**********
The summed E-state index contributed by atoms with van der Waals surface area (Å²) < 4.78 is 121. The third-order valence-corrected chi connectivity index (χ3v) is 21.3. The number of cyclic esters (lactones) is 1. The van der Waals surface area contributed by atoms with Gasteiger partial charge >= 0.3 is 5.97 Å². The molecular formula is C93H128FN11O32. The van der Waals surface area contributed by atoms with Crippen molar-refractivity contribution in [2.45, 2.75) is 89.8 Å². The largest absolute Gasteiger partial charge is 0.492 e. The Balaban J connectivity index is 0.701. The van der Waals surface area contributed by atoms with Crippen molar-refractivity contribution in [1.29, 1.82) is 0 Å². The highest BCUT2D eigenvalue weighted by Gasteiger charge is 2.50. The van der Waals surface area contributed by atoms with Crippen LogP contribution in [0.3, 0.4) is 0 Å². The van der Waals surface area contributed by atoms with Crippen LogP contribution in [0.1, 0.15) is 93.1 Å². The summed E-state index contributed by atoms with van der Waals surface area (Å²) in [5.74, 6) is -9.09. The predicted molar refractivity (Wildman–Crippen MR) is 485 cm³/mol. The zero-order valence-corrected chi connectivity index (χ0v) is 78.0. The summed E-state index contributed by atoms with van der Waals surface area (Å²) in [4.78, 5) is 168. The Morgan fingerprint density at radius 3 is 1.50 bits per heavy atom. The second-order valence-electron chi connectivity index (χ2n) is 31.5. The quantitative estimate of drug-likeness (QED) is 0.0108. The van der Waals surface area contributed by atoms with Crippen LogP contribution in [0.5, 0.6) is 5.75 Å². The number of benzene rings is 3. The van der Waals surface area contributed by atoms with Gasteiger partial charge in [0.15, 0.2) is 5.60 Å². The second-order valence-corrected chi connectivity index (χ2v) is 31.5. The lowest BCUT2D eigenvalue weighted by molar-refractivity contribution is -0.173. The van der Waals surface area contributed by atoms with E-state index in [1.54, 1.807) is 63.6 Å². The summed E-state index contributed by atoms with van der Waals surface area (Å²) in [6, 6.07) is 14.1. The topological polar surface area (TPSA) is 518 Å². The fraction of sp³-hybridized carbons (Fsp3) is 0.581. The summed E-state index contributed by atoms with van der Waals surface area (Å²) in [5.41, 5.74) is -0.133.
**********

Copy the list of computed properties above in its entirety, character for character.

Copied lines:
The summed E-state index contributed by atoms with van der Waals surface area (Å²) < 4.78 is 121. The third-order valence-corrected chi connectivity index (χ3v) is 21.3. The number of cyclic esters (lactones) is 1. The van der Waals surface area contributed by atoms with Gasteiger partial charge >= 0.3 is 5.97 Å². The molecular formula is C93H128FN11O32. The van der Waals surface area contributed by atoms with Crippen molar-refractivity contribution in [2.45, 2.75) is 89.8 Å². The largest absolute Gasteiger partial charge is 0.492 e. The Balaban J connectivity index is 0.701. The van der Waals surface area contributed by atoms with Crippen molar-refractivity contribution in [1.29, 1.82) is 0 Å². The highest BCUT2D eigenvalue weighted by Gasteiger charge is 2.50. The van der Waals surface area contributed by atoms with Crippen LogP contribution in [0.3, 0.4) is 0 Å². The van der Waals surface area contributed by atoms with Crippen LogP contribution in [0.1, 0.15) is 93.1 Å². The summed E-state index contributed by atoms with van der Waals surface area (Å²) in [5.74, 6) is -9.09. The predicted molar refractivity (Wildman–Crippen MR) is 485 cm³/mol. The zero-order valence-corrected chi connectivity index (χ0v) is 78.0. The summed E-state index contributed by atoms with van der Waals surface area (Å²) in [4.78, 5) is 168. The Morgan fingerprint density at radius 3 is 1.50 bits per heavy atom. The second-order valence-electron chi connectivity index (χ2n) is 31.5. The quantitative estimate of drug-likeness (QED) is 0.0108. The van der Waals surface area contributed by atoms with Crippen LogP contribution in [0.5, 0.6) is 5.75 Å². The number of benzene rings is 3. The van der Waals surface area contributed by atoms with Gasteiger partial charge in [0.15, 0.2) is 5.60 Å². The second-order valence-corrected chi connectivity index (χ2v) is 31.5. The lowest BCUT2D eigenvalue weighted by molar-refractivity contribution is -0.173. The van der Waals surface area contributed by atoms with E-state index in [1.54, 1.807) is 63.6 Å². The summed E-state index contributed by atoms with van der Waals surface area (Å²) in [6, 6.07) is 14.1. The topological polar surface area (TPSA) is 518 Å². The fraction of sp³-hybridized carbons (Fsp3) is 0.581. The summed E-state index contributed by atoms with van der Waals surface area (Å²) in [5.41, 5.74) is -0.133.